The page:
Hilfsmitarbeiter haben teilweise ihre Arbeit im Kongo ruhen lassen müssen, da es Gewalt und Übergriffe auf sie gab. Gleichzeitig wurden Regionalwahlen in zwei Provinzen verschoben, was mit der anhaltenden Ebola Epidemie begründet wurde, aber von vielen Menschen als politisches Manöver gegen die Opposition wahrgenommen wurde. Dies sorgte für zusätzliche Unruhen und macht die Arbeit von internationalen Hilfskräften noch schwerer. In solchen Situationen ist auf die geballte Kraft der Weltgesundheitsorganisation und deren UN Mandat zu hoffen.

Doch der 2017 gewählte und amtierende Generaldirektor, Dr. Tedros Adhanom Ghebreyesus, hat zu häufig andere Prioritäten als die akute Bekämpfung von ansteckenden Viren. Der ehemalige äthiopische Außenminister zeigt offen seine ideologisch motivierten Vorstösse im Kampf gegen nichtübertragbare Krankheiten (englisch: non communicable disease oder NCD), wie zum Beispiel Videospielsucht. Erst letzten Sommer machte die WHO Schlagzeilen mit der Anerkennung von Videospielsucht (gaming disorder) als Krankheit.

Während Videospiele hoffentlich nicht die Agenda des nächsten Vorstandstreffens füllen werden, besteht die Gefahr, dass deutlich mehr über nationale Gesundheitspolitik gesprochen wird als die internationale Bekämpfung globaler Seuchen. So stehen große Teile der Agenda im Lichte der sogenannten Access to Medicines Roadmap, die sich zwar zum Ziel setzt den Zugang zu Medikamenten weltweit zu verbessern, aber hauptsächlich Regierungen vorschlägt private Gesundheitsunternehmen zu enteignen und deren geistiges Eigentum ohne oder zu deutlich geringeren Lizenzgebühren zu verwenden. So spricht sich die WHO für verpflichtende Lizenzen an lokale Generikaproduzenten aus, die es erlauben die bestehenden Patente von forschenden Pharmafirmen zu ignorieren.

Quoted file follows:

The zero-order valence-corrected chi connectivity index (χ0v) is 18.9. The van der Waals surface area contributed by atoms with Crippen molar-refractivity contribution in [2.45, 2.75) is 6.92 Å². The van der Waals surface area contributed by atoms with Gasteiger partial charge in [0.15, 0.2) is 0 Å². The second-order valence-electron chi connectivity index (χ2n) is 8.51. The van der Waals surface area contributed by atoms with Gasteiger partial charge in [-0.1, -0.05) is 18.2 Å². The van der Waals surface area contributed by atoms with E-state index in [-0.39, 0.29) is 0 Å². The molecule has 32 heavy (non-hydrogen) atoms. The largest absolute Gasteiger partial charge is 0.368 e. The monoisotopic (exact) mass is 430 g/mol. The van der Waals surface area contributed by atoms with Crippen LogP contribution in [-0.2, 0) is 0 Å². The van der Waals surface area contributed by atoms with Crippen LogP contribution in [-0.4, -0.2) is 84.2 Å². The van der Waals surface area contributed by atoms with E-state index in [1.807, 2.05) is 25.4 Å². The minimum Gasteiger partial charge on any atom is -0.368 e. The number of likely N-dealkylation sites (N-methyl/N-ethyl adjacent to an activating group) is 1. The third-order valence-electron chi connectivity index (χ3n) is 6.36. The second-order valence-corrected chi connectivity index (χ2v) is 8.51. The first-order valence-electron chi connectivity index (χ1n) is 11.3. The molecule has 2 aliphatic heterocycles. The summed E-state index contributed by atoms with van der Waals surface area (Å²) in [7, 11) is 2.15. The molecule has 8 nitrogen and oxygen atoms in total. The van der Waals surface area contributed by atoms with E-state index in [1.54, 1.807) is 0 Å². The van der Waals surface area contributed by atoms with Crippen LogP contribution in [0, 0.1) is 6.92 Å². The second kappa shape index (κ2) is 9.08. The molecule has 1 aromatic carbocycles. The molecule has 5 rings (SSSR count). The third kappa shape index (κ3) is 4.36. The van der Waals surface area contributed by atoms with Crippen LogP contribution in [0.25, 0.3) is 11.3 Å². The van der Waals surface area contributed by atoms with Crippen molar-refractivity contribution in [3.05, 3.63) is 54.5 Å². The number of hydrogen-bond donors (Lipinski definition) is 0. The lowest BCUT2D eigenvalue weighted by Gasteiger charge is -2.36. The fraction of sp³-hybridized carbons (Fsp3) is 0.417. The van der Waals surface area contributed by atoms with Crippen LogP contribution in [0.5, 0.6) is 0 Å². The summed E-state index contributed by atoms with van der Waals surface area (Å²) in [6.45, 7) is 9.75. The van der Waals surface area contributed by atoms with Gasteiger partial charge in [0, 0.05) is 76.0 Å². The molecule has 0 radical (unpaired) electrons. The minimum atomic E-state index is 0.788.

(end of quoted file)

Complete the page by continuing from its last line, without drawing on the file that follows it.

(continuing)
Während die WHO also der forschenden Privatwirtschaft den Kampf erklärt, verschweigt sie die eigentlichen Probleme, mit denen Patienten in Entwicklungs- und Schwellenländern ringen.

Misswirtschaft und Korruption sorgen in diesen Ländern oft für eine schlechte oder sogar desolate Verteilung von bereits knappen Finanzmitteln im Gesundheitssektor. Anstelle Krankenhäuser zu modernisieren und die einfachsten aber notwendigen Materialien und Medikamente vorrätig zu haben, verschwinden sowohl Steuergelder als auch internationale Hilfszahlungen in den Koffern von korrupten Politikern und Mitarbeitern.

Aufgrund fehlender Rahmenbedingungen und mangelnder Infrastruktur kommen oft gespendete Medikamente und Impfstoffe erst gar nicht bei Patienten an. Von einem führenden Pharmamanager habe ich einmal gehört, dass seine Branche volle Warenhäuser mit AIDS-Medikamenten in mehreren afrikanischen Ländern hätte, diese aber leider nicht an die Patienten liefern könne. Gründe dafür liegen bei mangelnden Kühlketten, schlechten Straßen, aber auch korrupter Strassenpolizei und Übergriffen auf Ärzte.